On the one hand, the supporters of these propositions feel that the current situation discriminates against those who have dedicated years of their lives to the State. The current level of remuneration shows disregard and demeans the service. It is also manifestly unfair and discriminatory to fail to compensate those who were mandated to serve while others were not. Critics of the proposals claim that rewarding army service and national service discriminates against the Arab and Chareidi populations who are exempt from service. Compensation for service should be made during service and not afterwards, they argue.

This comparative analysis establishes that post-service benefits are common in the Western world. Most of the democratic countries which were examined maintain some system of benefits for those who protect the country within an army framework. In terms of the types of benefits, differences could be found in the determination of who benefits (soldiers, veterans, their families) and in the form of benefit (employment, education, and various other benefits). Read More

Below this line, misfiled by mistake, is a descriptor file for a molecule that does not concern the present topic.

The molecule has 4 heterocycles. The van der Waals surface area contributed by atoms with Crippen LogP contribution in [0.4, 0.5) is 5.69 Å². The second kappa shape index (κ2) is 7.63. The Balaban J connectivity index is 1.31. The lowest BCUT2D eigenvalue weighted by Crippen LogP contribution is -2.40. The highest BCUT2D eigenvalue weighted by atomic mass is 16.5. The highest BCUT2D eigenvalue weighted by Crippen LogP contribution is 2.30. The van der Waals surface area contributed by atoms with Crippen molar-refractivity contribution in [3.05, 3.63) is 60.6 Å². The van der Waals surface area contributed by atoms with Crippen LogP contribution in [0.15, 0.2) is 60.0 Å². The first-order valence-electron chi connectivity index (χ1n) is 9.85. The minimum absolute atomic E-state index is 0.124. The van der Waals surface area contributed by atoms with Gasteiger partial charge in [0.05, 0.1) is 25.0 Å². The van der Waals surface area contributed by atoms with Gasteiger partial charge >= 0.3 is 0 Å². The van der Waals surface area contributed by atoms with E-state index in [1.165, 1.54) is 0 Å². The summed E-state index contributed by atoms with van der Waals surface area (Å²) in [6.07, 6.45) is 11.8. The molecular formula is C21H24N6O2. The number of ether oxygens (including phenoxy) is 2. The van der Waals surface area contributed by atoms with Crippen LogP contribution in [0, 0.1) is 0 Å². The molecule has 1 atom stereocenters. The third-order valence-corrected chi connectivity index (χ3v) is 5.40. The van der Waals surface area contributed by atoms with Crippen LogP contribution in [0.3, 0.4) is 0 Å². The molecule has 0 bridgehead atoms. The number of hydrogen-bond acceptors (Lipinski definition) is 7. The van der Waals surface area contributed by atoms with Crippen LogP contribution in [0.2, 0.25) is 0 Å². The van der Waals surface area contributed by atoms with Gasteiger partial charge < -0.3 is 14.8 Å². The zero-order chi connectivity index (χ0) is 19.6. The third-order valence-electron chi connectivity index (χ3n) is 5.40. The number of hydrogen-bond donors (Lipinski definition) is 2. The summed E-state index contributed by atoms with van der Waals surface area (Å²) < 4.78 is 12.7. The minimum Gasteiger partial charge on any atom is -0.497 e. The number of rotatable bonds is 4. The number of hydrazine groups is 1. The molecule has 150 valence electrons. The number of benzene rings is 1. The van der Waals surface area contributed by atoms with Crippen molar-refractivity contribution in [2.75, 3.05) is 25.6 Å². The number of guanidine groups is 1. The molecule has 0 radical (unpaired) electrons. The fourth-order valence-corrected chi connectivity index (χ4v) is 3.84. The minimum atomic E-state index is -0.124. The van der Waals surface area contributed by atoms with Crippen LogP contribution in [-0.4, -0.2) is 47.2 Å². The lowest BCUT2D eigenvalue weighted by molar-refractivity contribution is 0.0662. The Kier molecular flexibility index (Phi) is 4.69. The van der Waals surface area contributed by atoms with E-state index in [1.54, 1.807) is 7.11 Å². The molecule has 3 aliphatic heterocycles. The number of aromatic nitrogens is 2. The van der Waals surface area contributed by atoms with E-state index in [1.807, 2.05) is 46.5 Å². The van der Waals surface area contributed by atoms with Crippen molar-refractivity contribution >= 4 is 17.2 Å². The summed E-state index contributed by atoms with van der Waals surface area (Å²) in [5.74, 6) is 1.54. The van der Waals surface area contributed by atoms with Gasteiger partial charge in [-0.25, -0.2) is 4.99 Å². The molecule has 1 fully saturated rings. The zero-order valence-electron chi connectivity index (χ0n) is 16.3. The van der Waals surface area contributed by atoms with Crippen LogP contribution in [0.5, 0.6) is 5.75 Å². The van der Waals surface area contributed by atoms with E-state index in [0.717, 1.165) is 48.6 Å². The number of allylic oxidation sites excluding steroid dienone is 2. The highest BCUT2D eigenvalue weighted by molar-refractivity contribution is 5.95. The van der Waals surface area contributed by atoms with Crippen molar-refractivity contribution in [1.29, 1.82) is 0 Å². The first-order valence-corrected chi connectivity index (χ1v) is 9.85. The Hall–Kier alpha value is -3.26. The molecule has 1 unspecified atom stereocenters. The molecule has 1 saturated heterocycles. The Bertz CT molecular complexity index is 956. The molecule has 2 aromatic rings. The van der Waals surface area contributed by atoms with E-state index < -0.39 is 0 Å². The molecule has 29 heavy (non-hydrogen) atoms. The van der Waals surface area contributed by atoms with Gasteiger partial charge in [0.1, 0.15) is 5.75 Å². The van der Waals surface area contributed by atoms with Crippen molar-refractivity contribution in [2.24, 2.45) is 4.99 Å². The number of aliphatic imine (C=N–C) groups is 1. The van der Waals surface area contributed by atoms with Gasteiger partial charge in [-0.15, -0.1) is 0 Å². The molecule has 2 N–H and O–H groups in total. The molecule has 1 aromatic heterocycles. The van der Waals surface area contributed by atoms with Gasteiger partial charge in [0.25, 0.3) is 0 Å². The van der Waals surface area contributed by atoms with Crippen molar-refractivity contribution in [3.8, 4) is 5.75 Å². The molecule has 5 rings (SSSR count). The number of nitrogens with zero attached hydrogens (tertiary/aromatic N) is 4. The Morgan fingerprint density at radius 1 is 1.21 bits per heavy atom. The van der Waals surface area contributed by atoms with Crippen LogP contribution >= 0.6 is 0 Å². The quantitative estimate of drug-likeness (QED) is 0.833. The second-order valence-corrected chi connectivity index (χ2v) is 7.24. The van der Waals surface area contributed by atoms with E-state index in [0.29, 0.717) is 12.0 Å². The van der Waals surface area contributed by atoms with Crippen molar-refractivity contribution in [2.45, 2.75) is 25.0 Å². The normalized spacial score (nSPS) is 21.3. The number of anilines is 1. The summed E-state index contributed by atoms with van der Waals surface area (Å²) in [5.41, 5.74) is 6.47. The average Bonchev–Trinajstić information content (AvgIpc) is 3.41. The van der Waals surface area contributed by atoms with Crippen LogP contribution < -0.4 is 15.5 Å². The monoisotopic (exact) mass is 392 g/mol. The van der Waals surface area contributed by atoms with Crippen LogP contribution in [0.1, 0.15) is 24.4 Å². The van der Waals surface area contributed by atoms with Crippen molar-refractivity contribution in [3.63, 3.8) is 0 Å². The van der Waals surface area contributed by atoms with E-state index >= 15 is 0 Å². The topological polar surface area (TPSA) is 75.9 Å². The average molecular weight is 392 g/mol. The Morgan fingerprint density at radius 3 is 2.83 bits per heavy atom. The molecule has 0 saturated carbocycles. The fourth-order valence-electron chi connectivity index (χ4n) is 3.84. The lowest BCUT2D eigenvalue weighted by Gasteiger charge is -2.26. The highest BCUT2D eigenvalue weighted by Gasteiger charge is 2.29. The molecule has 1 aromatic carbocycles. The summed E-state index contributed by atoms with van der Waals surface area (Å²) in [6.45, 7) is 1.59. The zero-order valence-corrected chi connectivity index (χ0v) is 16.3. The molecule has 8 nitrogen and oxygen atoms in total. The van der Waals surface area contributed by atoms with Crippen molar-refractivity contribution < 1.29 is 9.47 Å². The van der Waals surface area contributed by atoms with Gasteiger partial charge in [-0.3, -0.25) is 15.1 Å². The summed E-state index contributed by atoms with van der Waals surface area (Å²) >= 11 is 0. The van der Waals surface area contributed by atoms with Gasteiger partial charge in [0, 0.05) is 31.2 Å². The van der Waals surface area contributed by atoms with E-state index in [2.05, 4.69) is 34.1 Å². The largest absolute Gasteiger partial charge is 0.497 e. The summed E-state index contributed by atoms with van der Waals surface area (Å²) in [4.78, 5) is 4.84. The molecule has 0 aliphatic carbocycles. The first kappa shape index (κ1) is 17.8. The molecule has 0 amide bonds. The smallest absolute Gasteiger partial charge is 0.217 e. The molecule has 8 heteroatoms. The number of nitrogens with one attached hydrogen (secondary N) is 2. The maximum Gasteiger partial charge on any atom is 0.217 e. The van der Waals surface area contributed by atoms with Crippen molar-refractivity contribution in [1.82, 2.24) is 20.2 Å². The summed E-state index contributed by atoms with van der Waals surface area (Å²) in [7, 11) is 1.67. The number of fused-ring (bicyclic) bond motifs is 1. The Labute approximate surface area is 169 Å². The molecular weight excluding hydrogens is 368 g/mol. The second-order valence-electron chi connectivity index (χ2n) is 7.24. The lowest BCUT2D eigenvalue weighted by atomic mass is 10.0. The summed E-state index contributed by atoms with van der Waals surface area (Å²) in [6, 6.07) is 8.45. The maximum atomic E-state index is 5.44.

Force-Feeding of Hunger-Striking Prisoners

By | Rights, Duties and Law | No Comments

Yael Baklor-Kahn and Adi Arbel

The proposed law to allow force-feeding of hunger-striking prisoners was recently approved by the Knesset. Discussion of the topic led to public debate for and against the proposed law. The purpose of this paper is to present the topic in an organized fashion, to analyze the dilemmas it raises, and to present a considered opinion about the proposed law.

The issue of force-feeding hunger strikers is not a new one and represents an area of public disagreement in Israel and abroad. Until this new law, Israel’s legal position towards the issue was laid out in the law detailing the rights of the ill, a law which set conditions and standards for providing care to a person against his will.

The issue has also not yet been settled in international law. The World Medical Association stated in the Tokyo Declaration that a physician may not make his professional skills available for the purposes of interrogation; the Malta Declaration stated that forced feeding of prisoners is not ethical. On the other hand, in 2005 the European Court of Human Rights ruled that one may force-feed a prisoner who is in mortal danger. Read More

Font Resize
Contrast